Meryl Faiers – PhD Shakespeare Studies

PhD Student, Meryl Faiers, is currently a part-time doctoral researcher at the Shakespeare Institute, researching into operational aspects of 16th century theatre. She returned to studying following a career as a commercial theatre producer. Meryl tell us about her experience as a researcher at the University of Birmingham. 

Meryl Faiers, doctoral researcher in Shakespeare Studies at the University of BirminghamWhy did you choose to study a PhD in Shakespeare Studies? 

“I began by studying for an MRes in Early Modern History, looking at the commercial operation of London playhouses during the period of Shakespeare’s professional life. As I started work on my dissertation it became clear that there was far more scope for detailed research than I had first envisaged so I went through a Progress Panel to upgrade from the MRes to a PhD at the Shakespeare Institute in order to be able to expand into a thesis.”

Why did you choose to undertake research at the University of Birmingham?

Originally, with the MRes, simply because my first degree was from Birmingham in the 1970s and I wasn’t sure anyone else would take me after a 40 year gap! But as I progressed through the two part time years of the MRes, it became obvious that the Shakespeare Institute was uniquely suited to my research needs – so I’m fortunate in retaining my affiliation to my old university and being in the best possible place for my research.”

What are the best things about your course? 

“There are three brilliant things about the Shakespeare Studies PhD as far as I’m concerned: the specialist library which has answered every need so far; the community; and simply being in Stratford. Of these, the community is the most important. The academic staff are, of course, second to none in Shakespeare studies but the current research cohort is also very valuable as a sounding board for ideas and it’s fascinating discovering what everyone else is working on. The Thursday afternoon seminars are great example of the wider Institute community, too, with many alumni returning regularly to hear the world class range of speakers.”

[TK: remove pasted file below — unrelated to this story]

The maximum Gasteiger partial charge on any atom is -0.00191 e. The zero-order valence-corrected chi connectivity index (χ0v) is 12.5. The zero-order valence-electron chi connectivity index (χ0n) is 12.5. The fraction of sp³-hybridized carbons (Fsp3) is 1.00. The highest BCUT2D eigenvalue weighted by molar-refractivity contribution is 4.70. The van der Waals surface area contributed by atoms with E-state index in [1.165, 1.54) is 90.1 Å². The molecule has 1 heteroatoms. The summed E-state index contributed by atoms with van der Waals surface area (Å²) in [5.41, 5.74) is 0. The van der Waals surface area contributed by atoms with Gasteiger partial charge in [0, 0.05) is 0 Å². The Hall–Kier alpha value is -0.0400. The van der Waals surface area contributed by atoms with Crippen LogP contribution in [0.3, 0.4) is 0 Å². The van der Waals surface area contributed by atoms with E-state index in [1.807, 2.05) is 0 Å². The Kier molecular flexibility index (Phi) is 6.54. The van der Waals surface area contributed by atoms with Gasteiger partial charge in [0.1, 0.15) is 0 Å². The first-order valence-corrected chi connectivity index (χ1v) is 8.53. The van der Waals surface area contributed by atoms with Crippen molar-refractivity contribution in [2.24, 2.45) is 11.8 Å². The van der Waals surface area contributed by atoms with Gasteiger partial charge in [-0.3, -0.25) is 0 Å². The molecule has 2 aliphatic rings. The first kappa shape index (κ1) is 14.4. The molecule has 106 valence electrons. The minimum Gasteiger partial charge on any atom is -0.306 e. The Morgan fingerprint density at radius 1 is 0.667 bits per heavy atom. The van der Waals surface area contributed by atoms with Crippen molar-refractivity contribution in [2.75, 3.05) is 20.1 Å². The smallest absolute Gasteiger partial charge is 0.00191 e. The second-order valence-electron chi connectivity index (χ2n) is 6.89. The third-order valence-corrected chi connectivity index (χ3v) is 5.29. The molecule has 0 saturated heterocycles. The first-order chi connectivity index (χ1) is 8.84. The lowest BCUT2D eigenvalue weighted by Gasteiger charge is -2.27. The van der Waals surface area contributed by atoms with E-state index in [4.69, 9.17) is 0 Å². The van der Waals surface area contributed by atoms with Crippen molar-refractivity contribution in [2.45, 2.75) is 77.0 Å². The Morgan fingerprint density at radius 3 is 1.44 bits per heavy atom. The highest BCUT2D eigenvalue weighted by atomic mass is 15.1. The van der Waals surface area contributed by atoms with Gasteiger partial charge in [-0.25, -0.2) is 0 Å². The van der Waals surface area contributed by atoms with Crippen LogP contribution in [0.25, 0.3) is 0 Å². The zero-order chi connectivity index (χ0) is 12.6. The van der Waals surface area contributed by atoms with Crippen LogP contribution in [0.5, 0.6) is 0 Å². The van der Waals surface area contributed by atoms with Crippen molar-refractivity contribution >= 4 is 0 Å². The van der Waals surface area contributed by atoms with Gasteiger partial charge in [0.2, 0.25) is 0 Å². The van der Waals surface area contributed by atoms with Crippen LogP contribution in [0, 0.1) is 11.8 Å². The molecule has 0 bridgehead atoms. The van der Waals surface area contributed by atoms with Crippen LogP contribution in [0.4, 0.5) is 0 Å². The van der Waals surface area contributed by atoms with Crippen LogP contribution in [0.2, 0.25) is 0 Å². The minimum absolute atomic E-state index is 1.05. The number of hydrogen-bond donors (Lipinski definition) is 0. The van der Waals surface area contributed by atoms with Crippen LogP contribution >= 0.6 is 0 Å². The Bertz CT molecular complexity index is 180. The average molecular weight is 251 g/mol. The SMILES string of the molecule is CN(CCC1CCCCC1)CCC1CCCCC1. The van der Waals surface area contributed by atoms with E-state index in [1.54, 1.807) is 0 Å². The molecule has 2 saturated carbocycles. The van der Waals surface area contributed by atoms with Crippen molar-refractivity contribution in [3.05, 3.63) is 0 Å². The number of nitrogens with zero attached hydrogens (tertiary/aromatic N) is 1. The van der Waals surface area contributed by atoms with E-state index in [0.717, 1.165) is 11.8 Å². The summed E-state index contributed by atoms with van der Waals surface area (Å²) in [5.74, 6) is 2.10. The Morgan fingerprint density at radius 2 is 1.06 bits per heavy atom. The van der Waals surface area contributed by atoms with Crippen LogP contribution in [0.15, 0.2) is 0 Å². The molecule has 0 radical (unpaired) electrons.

What is life like as a researcher at the University of Birmingham?

“The important word in that question for me is “at”. I don’t live anywhere near Stratford and nor do several of the other researchers but it’s proved absolutely worthwhile making at least a weekly journey to be properly part of the community. That way, supervisions can be face to face rather than via Skype and proper rapport is able to develop with staff and fellow students. The Institute has a huge amount of extracurricular activity on offer and being present in Stratford regularly means that some of that can be enjoyed. This is particularly so with the schedule of play readings – a painless and indeed fun way of getting through a lot of texts!”

What support have you received during your PhD?

“I’m sure like most of my peers I suffer from imposter syndrome in thinking I shouldn’t have been allowed to do this but the support of students and especially supervisory staff has been terrific. I’m a member of a small group of researchers with closely aligned interests, one of whom described me as her “academic sibling” when she came to support a conference paper I was giving – a brilliant description of the peer support we offer each other.”

Outside of your research, what experience have you gained and how will it help you in the future?

“This is a hard question for me as I’ve returned to study after a long career as a theatre producer and don’t have any plans for a fresh career. But certainly the return has given me confidence that I can still achieve things out of my comfort zone – present a conference paper, for example – and conversely has also allowed me to fully employ the portable skills I’ve gained over the years. But ultimately the experience of studying for the PhD is giving me a hugely enjoyable, stimulating and rewarding period post-career.” 

Find out more studying for a Shakespeare Studies PhD over on our course pages.